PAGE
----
5) A six plate tintype, 2.75" x 3.75" (sight) in a 3 7/8" x 5" wooden frame, dated circa November 1864, with paper label on the bottom of the image of three Union soldiers entitled "Chesapeake Convalescents", with Reinoehl in the middle sitting with a cigar. 6) Fragment of the flag of the 76th Pennsylvania Volunteer Infantry carried in the attack on Fort Fisher, North Carolina, on January 15, 1865. According to a note in an envelope housing the flag fragment, it was given to Reinoehl by "Sergt Dawson, the color bearer of the Regt who carried it in the charge." 7) A partially printed document, 19" x 10.5", Quarterly Return of Ordnance and Ordnance Stores, for quarter ending June 30, 1864, signed by Reinoehl as 1st Lieutenant, 76th Pennsylvania Volunteers. 8) Two one page, 7.5" x 12.75", ordnance vouchers or lists of ordnance stores lost in action or hospital. One, voucher, No, 2, signed by Reinoehl, was dated July 30, 1864; the other, voucher, signed by Reinoehl, is dated September 30, 1864. 9) A one page, 7.75" x 9.75", Annapolis, Maryland, February 1, 1865, autograph letter signed by Reinoehl to A. J. Dickey, [Lancaster, Pennsylvania], requesting "that you enter my name as law student in your office. I have appeared before the Board of Examiners here for discharge and expect to get out of Service before long, and as I wish to lose no time, desire to have my name entered." 10) A one page, 7.75" x 10.5", December 22, 1871, an autograph letter signed (on Office of the Secretary of the Commonwealth of Pennsylvania letterhead) by Francis Jordan, Secretary of the Commonwealth to Reinoehl appointing him Deputy Secretary of the Commonwealth. The letter is endorsed by Governor John Geary. 11) A broadside, 28.25" x 21.25", of a souvenir issue of the The Daily Dispatch (Montgomery, Alabama) for April 28, 1886. 12) A one page, 7.25" x 12", June 19, 1857, autograph document signed. An essay on "Punctuality" written by Reinoehl as a student at Franklin and Marshall. 13) A two-page, 7.5" x 12", June 30, 1857, autograph document signed. An essay by Reinoehl entitled "A Storm" as a student at Franklin and Marshall. 14) A six page, 4 7/8" x 7.5", July 27, 1857, autograph document signed. An essay by Reinoehl entitled "Young Americanism" as a student at Franklin and Marshall. 15) A four page bifolium, 5" x 8", June 4, 1858, an autograph document signed. An essay by Reinoehl entitled "Gleams of Sunshine" as a student at Franklin and Marshall. 16) A fifteen page, 5" x 8", autograph manuscript, entitled "Altera Conventio Literat et Asinorum Academiae Franklinianae et Marshallianae" [Agreement of Learned Men and Donkeys]. This appears to be a day book compiled by Reinoehl while a college student. 17) A thirteen-page, 6.25" x 8", May 25, 1860, autograph document signed. A lecture by Reinoehl entitled "Eulogy, Florence Nightingale. Delivered at the Twenty-Fifth Anniversary of the Diagnothian Literary Society, Friday Evening, May 25th 1860." The Diagnothian Literary Society was a debating club at Franklin and Marshall. 18) A ten page, 5.5" x 7.5", November 21, 1860, autograph manuscript by Reinoehl entitled "Senior Oration, Loss of the Lady Elgin, Delievred at the College Chapel, Wednesday, Nov 21st 1860." Reinoehl's senior oration at Franklin and Marshall. 19) A twelve page, 5.5" x 6.75", May 31, 1861, autograph manuscript by Reinoehl entitled "Oration. Nemesis! Delivered at the Twenty-Sixth Anniversary of the Diagnothian Literary Society, Friday Evening, May 31st 1861." 20) A fifteen page, 6.5" x 8", July 24, 1861, autograph manuscript by Reinoehl entitled "Valedictory: Class of 1860-1. Commencement Day. July 24th 1861." Reinoehl's valedictory address at Franklin and Marshall. 21) A 38-page manuscript, 7.75" x 9.75", by Reinoehl entitled "Woman's Rights and Woman's Wrongs. Lecture before The Howard Association, Court House, Jany 1st 1874." His lecture, delivered to the Howard Sunday School Association in Lancaster, Pennsylvania, discusses the question of giving the vote to women. Although he dispels many of the arguments used against allowing women to vote, he criticizes feminist advocates as hurting the cause because they are too strident. He advocates caution. "There are very many women who could vote as intelligently and properly as any man, but it is a question to be decided carefully whether it...be for the interests of good government to throw open the gates to the ignorant and degraded of the sex in desiring to enfranchise the good and true." 22) A page from an unnamed newspaper, dated July 5, 1925, which contains a story on Reinoehl. 23) A book entitled Faculty and Graduating Class of 1861. Franklin and Marshall College. Lancaster, PA. [Lancaster, Pennsylvania: Franklin and Marshall College, 1861), which is an album, 9.5"x 11.5", of albumin prints of photographs by T. & W. Cummings of Lancaster, Pennsylvania, in boards, and includes a photograph of Reinoehl. The front cover has a gold stamped label bearing the title and Reinoehl's name. 24) William H. Powell, ed., Officers of the Army and Navy (Volunteer) Who Served in the Civil War (Philadelphia: L.R. Hamersly & Company, 1893). Volume, 9.5" x 12.5" with 419 pages, includes signature of Reinoehl's son, Walter Allan Reinoehl, and Reinoehl's biography on page 118.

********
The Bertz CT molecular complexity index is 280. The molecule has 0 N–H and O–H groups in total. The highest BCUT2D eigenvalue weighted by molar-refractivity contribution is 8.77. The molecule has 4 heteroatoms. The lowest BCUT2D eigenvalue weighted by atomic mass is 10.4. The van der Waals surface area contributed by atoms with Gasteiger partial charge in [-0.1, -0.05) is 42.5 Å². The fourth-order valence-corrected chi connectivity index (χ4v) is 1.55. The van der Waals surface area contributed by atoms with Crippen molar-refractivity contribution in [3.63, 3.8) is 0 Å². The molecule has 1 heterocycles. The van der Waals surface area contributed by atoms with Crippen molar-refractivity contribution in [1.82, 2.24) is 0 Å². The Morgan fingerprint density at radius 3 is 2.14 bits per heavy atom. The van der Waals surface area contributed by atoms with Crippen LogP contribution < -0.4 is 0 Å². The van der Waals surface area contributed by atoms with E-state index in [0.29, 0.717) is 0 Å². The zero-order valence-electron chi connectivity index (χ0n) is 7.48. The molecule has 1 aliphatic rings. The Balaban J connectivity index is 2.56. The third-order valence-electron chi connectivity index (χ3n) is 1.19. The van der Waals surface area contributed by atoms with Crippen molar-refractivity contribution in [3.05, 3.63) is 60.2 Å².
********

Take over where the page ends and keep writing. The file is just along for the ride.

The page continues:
Condition: The diary's covers are worn with loss of leather around edges and most of spine and flap. The strap to hold the flap is detached. Internally, the text block has partially separated from the binding. Internal sewing of text block appears sound. The shoulder boards are worn and leather backing cracked. The tintype is in a wooden frame with a wood backing and nails that have rusted. The fragment of the flag in fragile to the touch and in pieces. The broadside of the Daily Dispatch is in fragile condition. The photograph album, Faculty and Graduating Class of 1861. Franklin and Marshall College, in bound in quarter leather, which is chipped and worn. The hinges are weak and the spine suffers from some loss of leather. Internally, there are two or three pages loose but still attached. The book, Officers of the Army of Navy (Volunteer) Who Served in the Civil War, bound in quarter leather, which is worn and rubbed, has lost its leather from the spine and has week hinges.